Quantum ‘compass’ could allow navigation without relying on satellites

Quantum ‘compass’ could allow navigation without relying on satellites

Quantum systems can be exceptionally sensitive probes of the inertial forces associated with acceleration, experienced in everyday life as the centrifugal force on a playground roundabout or the Coriolis force in a cyclone. One important application area is inertial navigation, which relies on accurate accelerometers and gyroscopes. An accurate measurement of the acceleration due to gravity can also locate leaking pipes or new mineral resources underneath the ground. 

We are developing ultracold atom interferometers for use as accelerometers in navigation systems. Atoms make excellent sensors of acceleration, free from drift and calibration error. We closely work with government labs including the National Physical Laboratory and the Defence Science & Technology Laboratory as well as industry partners including M-Squared Lasers and Cold Quanta to bring this new technology to market.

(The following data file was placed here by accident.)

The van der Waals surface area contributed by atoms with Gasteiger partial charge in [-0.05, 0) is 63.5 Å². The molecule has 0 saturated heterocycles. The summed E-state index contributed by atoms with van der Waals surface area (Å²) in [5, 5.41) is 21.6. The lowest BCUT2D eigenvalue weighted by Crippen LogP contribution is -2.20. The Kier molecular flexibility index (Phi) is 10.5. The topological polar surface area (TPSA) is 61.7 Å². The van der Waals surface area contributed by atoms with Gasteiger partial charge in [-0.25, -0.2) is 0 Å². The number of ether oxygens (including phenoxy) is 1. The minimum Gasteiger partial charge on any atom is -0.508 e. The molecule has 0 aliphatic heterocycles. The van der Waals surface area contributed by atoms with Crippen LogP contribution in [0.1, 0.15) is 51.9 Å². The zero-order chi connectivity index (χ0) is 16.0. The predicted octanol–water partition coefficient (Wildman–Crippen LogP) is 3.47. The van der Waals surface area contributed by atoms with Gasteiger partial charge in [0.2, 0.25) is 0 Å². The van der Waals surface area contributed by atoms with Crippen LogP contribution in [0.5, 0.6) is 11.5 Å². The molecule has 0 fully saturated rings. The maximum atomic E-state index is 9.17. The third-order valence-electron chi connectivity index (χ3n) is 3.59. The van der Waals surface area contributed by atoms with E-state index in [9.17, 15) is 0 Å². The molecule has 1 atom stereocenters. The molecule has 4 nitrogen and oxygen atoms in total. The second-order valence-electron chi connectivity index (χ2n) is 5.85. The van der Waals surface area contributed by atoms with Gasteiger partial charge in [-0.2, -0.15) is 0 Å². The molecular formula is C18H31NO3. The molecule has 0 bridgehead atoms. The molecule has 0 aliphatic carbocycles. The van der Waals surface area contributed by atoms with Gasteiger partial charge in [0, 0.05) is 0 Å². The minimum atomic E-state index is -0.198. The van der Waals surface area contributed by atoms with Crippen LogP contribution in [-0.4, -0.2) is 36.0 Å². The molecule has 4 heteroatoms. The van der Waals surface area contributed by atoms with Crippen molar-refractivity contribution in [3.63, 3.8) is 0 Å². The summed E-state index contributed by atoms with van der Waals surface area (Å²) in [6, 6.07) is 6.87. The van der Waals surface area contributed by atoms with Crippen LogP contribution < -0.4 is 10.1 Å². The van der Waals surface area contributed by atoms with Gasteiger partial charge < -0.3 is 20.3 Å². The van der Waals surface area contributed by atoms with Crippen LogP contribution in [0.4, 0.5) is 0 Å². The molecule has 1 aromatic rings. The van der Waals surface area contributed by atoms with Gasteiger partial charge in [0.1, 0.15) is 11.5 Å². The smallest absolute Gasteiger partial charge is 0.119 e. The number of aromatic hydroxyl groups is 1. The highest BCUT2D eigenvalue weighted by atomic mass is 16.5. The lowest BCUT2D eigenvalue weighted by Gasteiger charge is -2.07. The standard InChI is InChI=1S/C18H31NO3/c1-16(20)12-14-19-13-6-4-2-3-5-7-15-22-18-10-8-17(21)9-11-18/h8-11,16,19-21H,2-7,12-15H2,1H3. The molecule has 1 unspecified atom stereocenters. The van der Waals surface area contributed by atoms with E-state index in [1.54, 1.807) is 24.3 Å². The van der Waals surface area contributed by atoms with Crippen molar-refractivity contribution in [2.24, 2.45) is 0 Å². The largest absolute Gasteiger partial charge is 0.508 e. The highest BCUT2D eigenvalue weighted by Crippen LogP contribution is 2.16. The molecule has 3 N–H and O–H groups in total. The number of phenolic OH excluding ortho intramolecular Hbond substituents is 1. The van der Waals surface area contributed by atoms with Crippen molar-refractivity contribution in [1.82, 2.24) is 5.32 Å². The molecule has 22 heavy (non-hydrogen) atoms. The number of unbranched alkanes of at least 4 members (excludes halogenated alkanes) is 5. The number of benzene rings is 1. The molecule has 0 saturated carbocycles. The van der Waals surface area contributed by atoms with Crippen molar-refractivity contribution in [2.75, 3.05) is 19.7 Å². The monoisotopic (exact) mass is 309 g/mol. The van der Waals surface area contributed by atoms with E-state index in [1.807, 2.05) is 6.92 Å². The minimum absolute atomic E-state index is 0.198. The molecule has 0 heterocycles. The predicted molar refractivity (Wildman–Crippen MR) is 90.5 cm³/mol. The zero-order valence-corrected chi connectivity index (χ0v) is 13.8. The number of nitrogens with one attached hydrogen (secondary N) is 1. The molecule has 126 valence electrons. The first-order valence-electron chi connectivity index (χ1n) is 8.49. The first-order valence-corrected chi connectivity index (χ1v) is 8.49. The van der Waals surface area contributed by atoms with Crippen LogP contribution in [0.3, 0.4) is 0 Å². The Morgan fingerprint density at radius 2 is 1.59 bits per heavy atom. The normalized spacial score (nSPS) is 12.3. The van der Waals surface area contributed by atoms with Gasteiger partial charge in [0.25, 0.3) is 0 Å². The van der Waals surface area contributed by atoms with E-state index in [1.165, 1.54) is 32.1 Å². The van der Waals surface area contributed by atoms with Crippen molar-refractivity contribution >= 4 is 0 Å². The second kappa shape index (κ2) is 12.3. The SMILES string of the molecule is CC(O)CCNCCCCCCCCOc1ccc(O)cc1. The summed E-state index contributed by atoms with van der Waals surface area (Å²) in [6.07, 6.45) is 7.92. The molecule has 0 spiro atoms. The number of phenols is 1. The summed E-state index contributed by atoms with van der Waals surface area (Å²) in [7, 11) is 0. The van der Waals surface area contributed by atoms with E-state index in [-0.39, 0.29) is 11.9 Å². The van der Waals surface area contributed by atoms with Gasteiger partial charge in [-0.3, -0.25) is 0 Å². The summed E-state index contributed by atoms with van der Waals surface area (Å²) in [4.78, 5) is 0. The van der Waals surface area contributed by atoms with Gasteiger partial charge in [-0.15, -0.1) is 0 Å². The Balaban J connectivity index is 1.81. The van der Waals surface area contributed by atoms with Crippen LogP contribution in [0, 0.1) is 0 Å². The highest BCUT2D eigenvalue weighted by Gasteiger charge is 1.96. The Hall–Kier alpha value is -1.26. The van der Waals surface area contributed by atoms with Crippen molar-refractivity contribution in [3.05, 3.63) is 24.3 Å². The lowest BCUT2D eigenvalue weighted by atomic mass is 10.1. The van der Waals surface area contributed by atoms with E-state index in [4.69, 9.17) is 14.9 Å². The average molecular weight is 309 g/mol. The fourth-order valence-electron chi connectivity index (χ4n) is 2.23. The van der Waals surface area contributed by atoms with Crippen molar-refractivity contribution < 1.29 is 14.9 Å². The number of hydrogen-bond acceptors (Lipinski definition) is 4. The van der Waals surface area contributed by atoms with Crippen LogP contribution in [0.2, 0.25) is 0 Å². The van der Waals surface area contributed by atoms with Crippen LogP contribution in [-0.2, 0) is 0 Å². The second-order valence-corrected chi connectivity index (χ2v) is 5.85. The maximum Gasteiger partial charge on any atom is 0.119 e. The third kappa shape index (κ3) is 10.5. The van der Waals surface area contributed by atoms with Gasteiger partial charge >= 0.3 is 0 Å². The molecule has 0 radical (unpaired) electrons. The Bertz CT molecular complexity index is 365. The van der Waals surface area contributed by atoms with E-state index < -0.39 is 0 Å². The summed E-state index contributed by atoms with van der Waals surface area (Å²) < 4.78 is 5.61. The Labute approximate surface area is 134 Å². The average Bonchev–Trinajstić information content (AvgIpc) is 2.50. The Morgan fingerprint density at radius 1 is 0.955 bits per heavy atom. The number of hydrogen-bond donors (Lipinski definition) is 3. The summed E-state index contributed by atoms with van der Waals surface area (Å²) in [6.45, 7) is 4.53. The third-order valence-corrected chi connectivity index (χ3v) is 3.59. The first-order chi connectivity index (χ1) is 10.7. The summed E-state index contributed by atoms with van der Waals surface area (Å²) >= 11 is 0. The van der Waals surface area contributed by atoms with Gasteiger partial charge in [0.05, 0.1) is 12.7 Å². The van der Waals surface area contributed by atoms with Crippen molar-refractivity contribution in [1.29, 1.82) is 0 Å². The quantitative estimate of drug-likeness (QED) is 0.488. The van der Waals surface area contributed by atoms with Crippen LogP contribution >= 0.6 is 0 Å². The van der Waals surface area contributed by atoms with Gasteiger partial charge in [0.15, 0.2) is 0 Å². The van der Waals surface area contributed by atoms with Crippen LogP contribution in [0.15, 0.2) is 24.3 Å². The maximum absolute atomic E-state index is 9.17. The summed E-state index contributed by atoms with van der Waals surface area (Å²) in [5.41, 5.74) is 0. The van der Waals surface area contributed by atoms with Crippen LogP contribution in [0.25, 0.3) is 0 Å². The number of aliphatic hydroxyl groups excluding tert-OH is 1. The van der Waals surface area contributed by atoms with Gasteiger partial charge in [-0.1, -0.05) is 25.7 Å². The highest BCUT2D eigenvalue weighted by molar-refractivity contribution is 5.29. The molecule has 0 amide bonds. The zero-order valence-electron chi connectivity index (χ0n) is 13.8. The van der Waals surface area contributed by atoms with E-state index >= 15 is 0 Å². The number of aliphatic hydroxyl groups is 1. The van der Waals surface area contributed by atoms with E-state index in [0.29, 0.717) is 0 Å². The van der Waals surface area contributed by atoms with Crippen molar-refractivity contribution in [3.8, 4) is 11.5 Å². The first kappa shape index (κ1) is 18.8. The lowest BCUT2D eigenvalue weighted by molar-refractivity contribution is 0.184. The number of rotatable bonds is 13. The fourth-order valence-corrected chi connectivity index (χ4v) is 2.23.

We also complement our quantum devices with low-noise mechanical oscillator sensors, which have achieved the highest sensitivity in the world for a micromachined inertial sensor, and can detect at the quantum level. Our seismic sensors were carried on NASA’s InSight mission and probed the interior structure of Mars. 

The most highly sensitive measurements developed for quantum technology are also an important tool to investigate fundamental science, including the search for dark matter and tests of quantum gravity and the Standard Model.

Our researchers: